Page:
Local sports business reporter Kevin Kleps announced last week that after almost nine years at Crain's Cleveland Business
, he'll be departing to take a digital marketing role at Hyland Software.
Kleps, whose final story
discussed the financing and logistics of the Union Home Mortgage Cleveland Marathon in October, said both the timing and opportunity of his new role "felt right."
Kleps was hired at Crain's
in January, 2013, as a reporter-editor who was tasked with copyediting and designing the print paper in addition to covering sports. "It was A LOT," Kleps told Scene, "and sports business was the area that suffered."
But Kleps said his bosses recognized the local appetite for his reporting niche and soon hired a creative director at the paper, which allowed him to invest more fully in his coverage. In short order, he became a must-read voice in Cleveland, especially for fans interested in the galaxy of professional sports news beyond the box score.
is primarily aimed at a business audience, and Kleps was unafraid to delve into the weeds of sponsorship deals, contracts, ticketing, TV ratings and so forth, but his coverage of the three local pro teams had mass appeal, especially as the finances of those teams have been so closely (and often perilously
) linked to the finances of the region.
Kleps said he built close working relationships with the Browns, Cavs and Indians and tried to give fans a deeper look at the clubs' operations. And he said he tried not to let those relationships preclude critical coverage when necessary.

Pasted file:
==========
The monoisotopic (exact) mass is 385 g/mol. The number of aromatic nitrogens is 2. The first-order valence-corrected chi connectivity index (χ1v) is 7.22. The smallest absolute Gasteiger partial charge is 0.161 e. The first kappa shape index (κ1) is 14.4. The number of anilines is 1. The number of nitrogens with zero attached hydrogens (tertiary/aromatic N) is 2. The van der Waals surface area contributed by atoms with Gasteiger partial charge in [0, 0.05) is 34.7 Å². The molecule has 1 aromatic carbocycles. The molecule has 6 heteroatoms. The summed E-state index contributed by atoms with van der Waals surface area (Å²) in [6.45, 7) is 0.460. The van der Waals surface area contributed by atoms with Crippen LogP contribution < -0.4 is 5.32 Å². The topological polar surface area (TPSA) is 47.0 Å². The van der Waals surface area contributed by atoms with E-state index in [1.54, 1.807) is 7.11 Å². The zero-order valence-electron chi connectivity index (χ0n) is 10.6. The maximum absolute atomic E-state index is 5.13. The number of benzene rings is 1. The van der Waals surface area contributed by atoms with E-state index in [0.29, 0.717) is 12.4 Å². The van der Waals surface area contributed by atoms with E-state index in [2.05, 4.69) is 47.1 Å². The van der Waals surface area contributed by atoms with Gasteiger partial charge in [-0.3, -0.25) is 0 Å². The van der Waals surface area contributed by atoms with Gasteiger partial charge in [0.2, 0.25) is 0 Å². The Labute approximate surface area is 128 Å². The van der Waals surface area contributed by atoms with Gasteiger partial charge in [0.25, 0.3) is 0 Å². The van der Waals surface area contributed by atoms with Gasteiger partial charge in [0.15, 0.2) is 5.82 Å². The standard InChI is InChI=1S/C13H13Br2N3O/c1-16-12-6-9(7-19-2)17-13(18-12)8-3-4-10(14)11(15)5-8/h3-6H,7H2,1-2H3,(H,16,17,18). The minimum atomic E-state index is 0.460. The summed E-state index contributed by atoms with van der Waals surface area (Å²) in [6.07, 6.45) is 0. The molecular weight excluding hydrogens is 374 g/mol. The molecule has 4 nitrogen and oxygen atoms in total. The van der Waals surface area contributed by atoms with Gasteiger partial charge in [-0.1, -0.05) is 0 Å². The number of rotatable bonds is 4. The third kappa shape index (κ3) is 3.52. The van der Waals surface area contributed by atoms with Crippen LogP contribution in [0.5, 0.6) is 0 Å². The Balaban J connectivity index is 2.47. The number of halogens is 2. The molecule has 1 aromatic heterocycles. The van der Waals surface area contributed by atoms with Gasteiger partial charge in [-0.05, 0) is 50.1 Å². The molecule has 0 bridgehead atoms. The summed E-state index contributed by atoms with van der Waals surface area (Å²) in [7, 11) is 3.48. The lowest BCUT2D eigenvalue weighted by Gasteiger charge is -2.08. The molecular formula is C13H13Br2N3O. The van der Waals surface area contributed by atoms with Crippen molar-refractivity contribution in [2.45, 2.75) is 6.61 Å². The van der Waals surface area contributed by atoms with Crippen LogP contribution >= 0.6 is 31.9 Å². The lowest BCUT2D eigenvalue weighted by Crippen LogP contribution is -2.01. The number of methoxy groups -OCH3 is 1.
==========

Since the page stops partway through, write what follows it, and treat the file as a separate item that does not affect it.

"As long as you're fair, I think most people will understand," he said. "They may not like it, but they get it."
To the ever diminishing local press corps, Kleps had some parting words of wisdom: "Cultivate relationships. Do your homework. Have fun. Being first is cool, but being right is better. And if you work in sports, read up on the business side of things. I think that's really important, and readers are really interested in it. Also, you don't need to write about what everyone else is. It's more fun to write about what others aren't."
As for his new role at Hyland, Kleps said he was feeling a mixture of excitement and terror.
"Leaving journalism is going to be strange at first," he said, "and I'm sure it will be a heck of an adjustment. But it feels like the right move at the right time."
Sign up for Scene's weekly newsletters to get the latest on Cleveland news, things to do and places to eat delivered right to your inbox.